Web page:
The California Bureau of Cannabis Control sent a cease-and-desist letter last month to Irvine-based Ghost Management Group, the owner of popular marijuana dispensary finder Weedmaps.com, ordering the company to stop advertising unlicensed operators or face unspecified “criminal and administrative penalties.”
Sacramento authorities recently sent their own cease-and-desist letter to the company over the same issue.
Weedmaps is one of the industry’s most successful online advertising platforms for cannabis retailers and delivery services, and it hosts ads for thousands of such businesses across the globe, including at least several hundred in California.
The letters – and Weedmaps’ upcoming response – could have significant ramifications for the California market, where competition is becoming heated between licensed operators that are paying local and state cannabis taxes and unlicensed dispensaries, medical collectives and delivery businesses that can undercut them on price by not paying taxes.
The bureau’s letter, addressed to Ghost Management Group CEO Doug Francis and dated Feb. 16, accused Weedmaps of breaking California law by continuing to advertise unlicensed businesses “offering cannabis and cannabis products for sale.”
Regulators also accused the company of “aiding and abetting in violations of state law.”
“Weedmaps.com must immediately cease all activity that violates state cannabis laws,” the letter reads.
Weedmaps did not immediately respond to a request for comment, and the company previously declined to specify to Marijuana Business Daily how many cannabis retail ad listings it has in California.
The bureau isn’t alone in blowing the whistle on Weedmaps.
The city of Sacramento’s Office of Cannabis Policy and Enforcement sent its own cease-and-desist letter to Weedmaps as well as a local newspaper, the Sacramento News & Review, which was carrying ads from unlicensed businesses. The Sacramento Business Journal reported those letters Tuesday, and the Sacramento Bee reported on the city letter to Weedmaps in mid-February.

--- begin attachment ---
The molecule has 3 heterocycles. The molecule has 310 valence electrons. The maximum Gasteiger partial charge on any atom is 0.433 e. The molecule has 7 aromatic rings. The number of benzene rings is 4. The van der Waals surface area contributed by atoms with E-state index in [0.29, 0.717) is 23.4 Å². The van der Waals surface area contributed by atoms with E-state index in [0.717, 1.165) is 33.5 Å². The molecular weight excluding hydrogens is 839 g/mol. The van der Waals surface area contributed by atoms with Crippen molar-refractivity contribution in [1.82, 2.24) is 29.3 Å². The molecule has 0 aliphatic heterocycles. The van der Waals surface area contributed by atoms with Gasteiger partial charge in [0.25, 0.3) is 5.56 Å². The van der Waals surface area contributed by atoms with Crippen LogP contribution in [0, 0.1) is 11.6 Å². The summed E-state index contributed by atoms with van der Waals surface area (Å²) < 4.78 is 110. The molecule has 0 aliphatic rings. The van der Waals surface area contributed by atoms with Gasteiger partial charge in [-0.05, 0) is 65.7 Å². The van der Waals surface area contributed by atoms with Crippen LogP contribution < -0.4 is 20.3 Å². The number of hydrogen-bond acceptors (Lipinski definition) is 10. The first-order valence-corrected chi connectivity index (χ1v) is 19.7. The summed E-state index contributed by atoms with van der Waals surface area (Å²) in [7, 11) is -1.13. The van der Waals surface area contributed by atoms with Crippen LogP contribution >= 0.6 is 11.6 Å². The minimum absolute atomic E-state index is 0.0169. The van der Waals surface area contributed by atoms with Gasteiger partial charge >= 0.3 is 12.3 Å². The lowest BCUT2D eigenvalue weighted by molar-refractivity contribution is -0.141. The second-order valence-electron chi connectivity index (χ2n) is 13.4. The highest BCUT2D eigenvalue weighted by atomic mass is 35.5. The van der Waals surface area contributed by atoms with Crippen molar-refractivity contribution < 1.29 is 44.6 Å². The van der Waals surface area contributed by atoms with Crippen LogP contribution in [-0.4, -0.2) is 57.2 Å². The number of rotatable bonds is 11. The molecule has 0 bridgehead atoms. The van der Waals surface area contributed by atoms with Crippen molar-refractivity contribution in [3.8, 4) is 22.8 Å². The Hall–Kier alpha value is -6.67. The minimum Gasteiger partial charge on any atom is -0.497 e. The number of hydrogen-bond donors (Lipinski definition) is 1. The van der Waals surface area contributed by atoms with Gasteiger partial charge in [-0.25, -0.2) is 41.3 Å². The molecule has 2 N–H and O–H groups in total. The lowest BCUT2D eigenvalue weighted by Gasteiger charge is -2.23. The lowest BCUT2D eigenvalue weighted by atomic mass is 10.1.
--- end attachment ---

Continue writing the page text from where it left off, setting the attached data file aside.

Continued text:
Joe Devlin, the Sacramento agency’s chief, told MJBizDaily that Weedmaps had not yet responded to his department, which sent Weedmaps the letter Feb. 7.
“I know that they’re violating the law and wish they would stop, and so does pretty much every other person who has my job in cities up and down the state,” Devlin said.
Alex Traverso, a spokesman for the Bureau of Cannabis Control, said Wednesday that his agency is in talks with Weedmaps.
Traverso also said it’s the only cease-and-desist letter sent to an online MJ advertiser “thus far” about posting ads for unlicensed MJ businesses.
He added that the possible penalties referenced in the letter “are not yet specified, but they, when determined, can be administered by law enforcement or by (the) bureau.”
Weedmaps is a significant driver of customers for retailers.
Many of those licensed retailers have been making their case known for enforcement, even tipping off the bureau to illegal dispensary competitors, Traverso told MJBizDaily.
“Weedmaps is the No. 1 go-to source,” said Avis Bulbulyan, CEO of Siva Enterprises, a Los Angeles-based cannabis consultancy.
“Anybody that opens up a dispensary, the first thing they think about is, ‘We’ve got to get listed on Weedmaps and we’ve got to pay them for a gold listing.’”